This Is What It’s Like At The Apocalyptic Ground Zero Of Hurricane Michael

“This is the worst I’ve ever seen it, and I’ve been here forever.”

MEXICO BEACH, Florida — As residents returned to Port St. Joe and Mexico Beach, the ground zero Florida Panhandle towns where Hurricane Michael made landfall as a dangerous Category 4 storm Wednesday, they arrived to a landscape ravaged by 155 mph winds and massive storm surge.

“We kind of knew what to expect from watching the TV, but it is horrible to be here in person,” said Maxie Warren, 69, while looking at the home her son lived in.

Warren made the trip two days after the hurricane made landfall — killing at least 14 people as it plowed through the region — from her home in southwest Georgia to check on her own ancestral home in Mexico Beach, an area nearly obliterated by Michael.

“I think it’s a total loss. It’s pretty much all gone,” Warren said of her home, which has been in her family since 1955. “It will take years to get back from this.”

Michael was the strongest hurricane on record to strike the Florida Panhandle and the scene at its epicenter was apocalyptic.

In the southern portion of Mexico Beach, one of the worst-hit areas, giant rocks placed on the coast for erosion control were tossed 150 feet inland. Entire structures had been blown away by the wind, some left with only a single wall standing or merely faint evidence that a house used to exist there by the remnants of a concrete foundation.

The streets were littered with household items; a ceiling fan, a door handle, books, a hairbrush, and clothes. In some instances, the intense storm surge had lifted multiple cars and dumped them like forgotten toys. Three vehicles were jumbled on top of another in the former living room of a home. The vast majority of trees were downed, their sharp, sheared branches lay on the ground next to downed electrical wire and countless pieces of wood with exposed nails.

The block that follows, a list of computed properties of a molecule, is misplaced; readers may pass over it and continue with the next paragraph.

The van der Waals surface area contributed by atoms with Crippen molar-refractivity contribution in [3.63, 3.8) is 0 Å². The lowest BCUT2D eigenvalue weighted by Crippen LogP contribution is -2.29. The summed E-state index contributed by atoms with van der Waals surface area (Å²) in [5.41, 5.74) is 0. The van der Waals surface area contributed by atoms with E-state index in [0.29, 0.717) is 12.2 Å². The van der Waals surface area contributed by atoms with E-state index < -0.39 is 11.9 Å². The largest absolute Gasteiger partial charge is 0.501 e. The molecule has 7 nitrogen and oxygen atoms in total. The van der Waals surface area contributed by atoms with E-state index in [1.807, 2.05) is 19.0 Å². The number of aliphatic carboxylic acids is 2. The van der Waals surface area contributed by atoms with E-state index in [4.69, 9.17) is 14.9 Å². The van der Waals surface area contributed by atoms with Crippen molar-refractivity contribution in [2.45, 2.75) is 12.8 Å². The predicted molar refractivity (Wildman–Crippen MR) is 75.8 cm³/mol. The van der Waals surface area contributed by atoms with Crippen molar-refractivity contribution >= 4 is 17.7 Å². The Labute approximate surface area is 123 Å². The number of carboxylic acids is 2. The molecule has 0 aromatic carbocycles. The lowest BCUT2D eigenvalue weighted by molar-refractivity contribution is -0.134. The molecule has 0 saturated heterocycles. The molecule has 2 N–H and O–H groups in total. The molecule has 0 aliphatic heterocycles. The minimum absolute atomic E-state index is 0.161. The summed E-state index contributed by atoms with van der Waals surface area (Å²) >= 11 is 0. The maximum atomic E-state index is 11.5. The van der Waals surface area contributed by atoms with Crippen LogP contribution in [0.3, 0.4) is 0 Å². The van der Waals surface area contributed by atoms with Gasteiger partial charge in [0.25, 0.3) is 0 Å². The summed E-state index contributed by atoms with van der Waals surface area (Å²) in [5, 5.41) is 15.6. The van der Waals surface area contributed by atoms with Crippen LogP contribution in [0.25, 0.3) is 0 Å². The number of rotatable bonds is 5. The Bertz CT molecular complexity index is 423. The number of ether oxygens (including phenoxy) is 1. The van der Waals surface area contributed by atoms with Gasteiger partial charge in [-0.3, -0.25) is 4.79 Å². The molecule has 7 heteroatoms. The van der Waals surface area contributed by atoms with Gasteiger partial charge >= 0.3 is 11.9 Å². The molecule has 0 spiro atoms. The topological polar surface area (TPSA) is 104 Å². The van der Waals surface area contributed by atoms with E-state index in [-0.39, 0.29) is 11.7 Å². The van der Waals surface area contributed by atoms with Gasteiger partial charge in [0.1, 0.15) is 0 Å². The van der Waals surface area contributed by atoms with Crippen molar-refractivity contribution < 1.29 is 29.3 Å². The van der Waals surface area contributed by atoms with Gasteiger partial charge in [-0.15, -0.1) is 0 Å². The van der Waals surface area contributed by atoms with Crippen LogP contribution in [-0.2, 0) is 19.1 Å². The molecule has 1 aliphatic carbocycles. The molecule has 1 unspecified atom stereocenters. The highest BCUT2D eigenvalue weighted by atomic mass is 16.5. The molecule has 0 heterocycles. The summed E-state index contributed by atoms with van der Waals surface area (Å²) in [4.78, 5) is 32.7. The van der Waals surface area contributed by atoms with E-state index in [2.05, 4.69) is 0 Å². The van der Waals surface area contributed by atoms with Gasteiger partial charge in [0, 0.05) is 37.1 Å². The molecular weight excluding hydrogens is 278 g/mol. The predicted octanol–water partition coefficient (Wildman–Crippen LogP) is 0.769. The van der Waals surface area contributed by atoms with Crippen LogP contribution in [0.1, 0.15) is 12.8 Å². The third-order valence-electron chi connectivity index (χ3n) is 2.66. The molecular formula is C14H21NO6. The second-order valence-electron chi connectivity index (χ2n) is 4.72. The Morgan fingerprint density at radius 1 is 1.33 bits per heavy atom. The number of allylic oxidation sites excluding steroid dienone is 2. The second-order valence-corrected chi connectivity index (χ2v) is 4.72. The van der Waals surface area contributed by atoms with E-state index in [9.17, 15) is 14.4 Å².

The road to Port St. Joe was teeming with first responders, law enforcement officials, and crews tasked solely with the job of removing the tens of thousands of trees that blocked the highway. Chainsaws and bulldozers worked in unison as crews took on the herculean task of restoring a reliable route from Interstate 10 to the coast.

In some areas, at the apex of small bridges that crossed a number of waterways, local residents were standing with their phones to their ears, hoping to catch a faint cellular signal. Mile after mile, tree after tree, the route to Mexico Beach looked like a bomb had gone off. Thick trees were snapped at their centers and the roofs of homes blown off.

But Ben Lanier didn’t have to go far to see the destruction. His home, located 20 miles inland in the town of Wewahitchka, was devastated in its own right.

On Friday, Lanier, 61, was picking up pieces of the roof of his beach house that had been blown across the street. “Blew my roof off, but I can get that fixed,” he said, laughing.

“I have my wife and my sons here,” he said, motioning toward his family clearing items from the back deck of the home. “All of this stuff is material, and I’m not Madonna,” he said, before noting how the night sky, now devoid of light pollution after electricity was knocked out in the region, was full of stars.

“I saw so many stars,” he said.

Lanier, who has lived in the area his whole life, said he had never seen the kind of devastation Michael left behind.

“My dad met my mom right here, at Gulf Sands,” he said, pointing down the coastal road. “But I’ll tell you,” he continued, “this is the worst I’ve ever seen it, and I’ve been here forever.”

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